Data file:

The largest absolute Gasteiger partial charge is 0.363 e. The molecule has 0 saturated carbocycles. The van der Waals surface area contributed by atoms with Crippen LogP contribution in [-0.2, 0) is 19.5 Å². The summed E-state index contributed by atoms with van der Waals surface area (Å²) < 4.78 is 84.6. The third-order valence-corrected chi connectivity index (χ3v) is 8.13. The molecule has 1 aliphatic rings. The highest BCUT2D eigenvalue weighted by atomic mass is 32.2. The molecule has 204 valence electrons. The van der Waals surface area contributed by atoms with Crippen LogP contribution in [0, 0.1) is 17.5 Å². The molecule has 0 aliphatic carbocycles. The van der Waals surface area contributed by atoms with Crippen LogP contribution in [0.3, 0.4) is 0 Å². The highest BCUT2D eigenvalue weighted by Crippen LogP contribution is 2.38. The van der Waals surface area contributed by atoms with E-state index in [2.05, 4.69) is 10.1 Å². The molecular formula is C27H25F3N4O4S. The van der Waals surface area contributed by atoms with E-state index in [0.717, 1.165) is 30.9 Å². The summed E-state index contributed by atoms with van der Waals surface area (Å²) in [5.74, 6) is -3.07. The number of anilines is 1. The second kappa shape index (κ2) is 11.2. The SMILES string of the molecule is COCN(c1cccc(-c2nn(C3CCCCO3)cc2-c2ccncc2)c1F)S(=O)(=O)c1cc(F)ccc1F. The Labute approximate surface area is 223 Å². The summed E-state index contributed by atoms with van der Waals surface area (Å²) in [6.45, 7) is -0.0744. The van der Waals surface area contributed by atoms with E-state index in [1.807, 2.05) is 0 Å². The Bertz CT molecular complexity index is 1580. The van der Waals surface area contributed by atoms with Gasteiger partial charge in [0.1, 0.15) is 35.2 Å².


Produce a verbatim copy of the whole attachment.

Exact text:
The largest absolute Gasteiger partial charge is 0.363 e. The molecule has 0 saturated carbocycles. The van der Waals surface area contributed by atoms with Crippen LogP contribution in [-0.2, 0) is 19.5 Å². The summed E-state index contributed by atoms with van der Waals surface area (Å²) < 4.78 is 84.6. The third-order valence-corrected chi connectivity index (χ3v) is 8.13. The molecule has 1 aliphatic rings. The highest BCUT2D eigenvalue weighted by atomic mass is 32.2. The molecule has 204 valence electrons. The van der Waals surface area contributed by atoms with Crippen LogP contribution in [0, 0.1) is 17.5 Å². The molecule has 0 aliphatic carbocycles. The van der Waals surface area contributed by atoms with Crippen LogP contribution in [0.3, 0.4) is 0 Å². The highest BCUT2D eigenvalue weighted by Crippen LogP contribution is 2.38. The van der Waals surface area contributed by atoms with E-state index in [2.05, 4.69) is 10.1 Å². The molecular formula is C27H25F3N4O4S. The van der Waals surface area contributed by atoms with E-state index in [0.717, 1.165) is 30.9 Å². The summed E-state index contributed by atoms with van der Waals surface area (Å²) in [5.74, 6) is -3.07. The number of anilines is 1. The second kappa shape index (κ2) is 11.2. The SMILES string of the molecule is COCN(c1cccc(-c2nn(C3CCCCO3)cc2-c2ccncc2)c1F)S(=O)(=O)c1cc(F)ccc1F. The Labute approximate surface area is 223 Å². The summed E-state index contributed by atoms with van der Waals surface area (Å²) in [6.45, 7) is -0.0744. The van der Waals surface area contributed by atoms with E-state index in [1.807, 2.05) is 0 Å². The Bertz CT molecular complexity index is 1580. The van der Waals surface area contributed by atoms with Gasteiger partial charge in [0.1, 0.15) is 35.2 Å².